(9) Isn’t it a foregone conclusion that longer-time-scale regions’ temporal boundaries will match better to human annotated boundaries?

“We then measured, for each brain searchlight, what fraction of its neurally-defined boundaries were close to (within three time points of) a human-labeled event boundary.”

For a region with twice as many boundaries as another region, this fraction is halved even if both regions match all human labeled events. This analysis therefore appears strongly confounded by the number of events a regions represents.

The confound could be removed by having humans segment the movie at multiple scales (or having them segment at a short time scale and assign saliency ratings to the boundaries). The number of events could then be matched before comparing segmentations between human observers and brain regions.

Conversely, and without requiring more human annotations, the HMM could be constrained to the number of events labelled by humans for each searchlight location. This would ensure that the fraction of matches to human observers’ boundaries can be compared between regions.


(10) Hippocampus response does not appear to be “triggered” by the end of the event, but starts much earlier.

The hemodynamic peak is about 2-3 s after the event boundary, so we should expect the neural activity to begin well before the event boundary.


(11) Is the time scale a region represents reflected in the temporal power spectrum of spontaneous fluctuations?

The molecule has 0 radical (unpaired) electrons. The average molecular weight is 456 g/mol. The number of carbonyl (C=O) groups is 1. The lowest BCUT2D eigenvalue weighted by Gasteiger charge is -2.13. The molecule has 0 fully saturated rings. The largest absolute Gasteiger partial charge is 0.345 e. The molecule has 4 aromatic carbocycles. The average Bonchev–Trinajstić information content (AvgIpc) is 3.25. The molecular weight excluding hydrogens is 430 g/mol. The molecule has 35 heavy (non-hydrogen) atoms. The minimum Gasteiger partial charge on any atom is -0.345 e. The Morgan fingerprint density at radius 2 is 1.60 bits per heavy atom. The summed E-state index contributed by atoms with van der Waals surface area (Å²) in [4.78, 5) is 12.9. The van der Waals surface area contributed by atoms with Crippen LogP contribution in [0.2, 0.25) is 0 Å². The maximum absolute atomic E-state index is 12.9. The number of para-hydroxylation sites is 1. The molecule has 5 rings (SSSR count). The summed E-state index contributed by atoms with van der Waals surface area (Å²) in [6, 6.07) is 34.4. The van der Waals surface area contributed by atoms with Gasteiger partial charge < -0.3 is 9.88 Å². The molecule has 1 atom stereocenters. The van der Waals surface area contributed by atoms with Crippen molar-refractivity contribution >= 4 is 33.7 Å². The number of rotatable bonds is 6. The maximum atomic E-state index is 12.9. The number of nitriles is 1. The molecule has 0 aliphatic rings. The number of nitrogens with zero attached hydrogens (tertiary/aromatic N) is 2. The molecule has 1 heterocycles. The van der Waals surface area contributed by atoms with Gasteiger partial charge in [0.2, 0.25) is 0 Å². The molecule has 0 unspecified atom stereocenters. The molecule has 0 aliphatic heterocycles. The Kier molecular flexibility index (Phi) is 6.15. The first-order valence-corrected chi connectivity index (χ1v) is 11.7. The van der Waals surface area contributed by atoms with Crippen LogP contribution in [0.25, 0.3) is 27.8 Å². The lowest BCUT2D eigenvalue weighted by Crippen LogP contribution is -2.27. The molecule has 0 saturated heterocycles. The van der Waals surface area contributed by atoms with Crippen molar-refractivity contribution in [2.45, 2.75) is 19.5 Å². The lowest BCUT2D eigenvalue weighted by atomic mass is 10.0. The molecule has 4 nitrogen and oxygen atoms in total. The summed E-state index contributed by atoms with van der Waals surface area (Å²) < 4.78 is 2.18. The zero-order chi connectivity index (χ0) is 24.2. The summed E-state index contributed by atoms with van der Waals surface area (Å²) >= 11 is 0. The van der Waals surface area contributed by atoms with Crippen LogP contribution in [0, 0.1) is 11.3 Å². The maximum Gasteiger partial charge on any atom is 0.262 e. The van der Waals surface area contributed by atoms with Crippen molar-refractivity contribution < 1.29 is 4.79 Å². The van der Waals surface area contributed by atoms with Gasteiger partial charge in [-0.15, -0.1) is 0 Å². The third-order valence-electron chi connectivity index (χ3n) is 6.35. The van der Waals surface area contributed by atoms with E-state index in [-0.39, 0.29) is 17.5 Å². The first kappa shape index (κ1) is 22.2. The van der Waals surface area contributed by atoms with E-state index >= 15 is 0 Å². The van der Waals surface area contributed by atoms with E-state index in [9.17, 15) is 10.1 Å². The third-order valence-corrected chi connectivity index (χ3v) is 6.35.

The studies presenting such evidence are cited, but it would be good to look at the temporal power spectrum also for the present data and relate these two perspectives. I don’t think the case for event representation by static patterns is quite compelling (yet). Looking at the data also from this perspective may help us get a fuller picture.


(12) The title and some of the terminology is ambiguous

The title “Discovering event structure in continuous narrative perception and memory” is, perhaps intentionally, ambiguous. It is unclear who or what “discovers” the event structure. On the one hand, the brain that discovers event structure in the stream of experience. On the other hand, the Hidden Markov Model discovers good segmentations of regional pattern time courses. Although both interpretations work in retrospect, I would prefer a title that makes a point that’s clear from the beginning.

On a related note, the phrase “data-driven event segmentation model” suggests that the model performs the task of segmenting the sensory stream into events. This was initially confusing to me. In fact, what is used here is a brain-data-driven pattern time course segmentation model.


(13) Selection bias?

I was wondering about the possibility of selection bias (showing the data selected by brain mapping, which is biased by the selection process) for some of the figures, including Figs. 2, 4, and 7. It’s hard to resist illustrating the effects by showing selected data, but it can be misleading. Are the analyses for single searchlights? Could they be crossvalidated?


(14) Cubic searchlight

A spherical or surface-based searchlight would the better than a (2.1 cm)3 cube.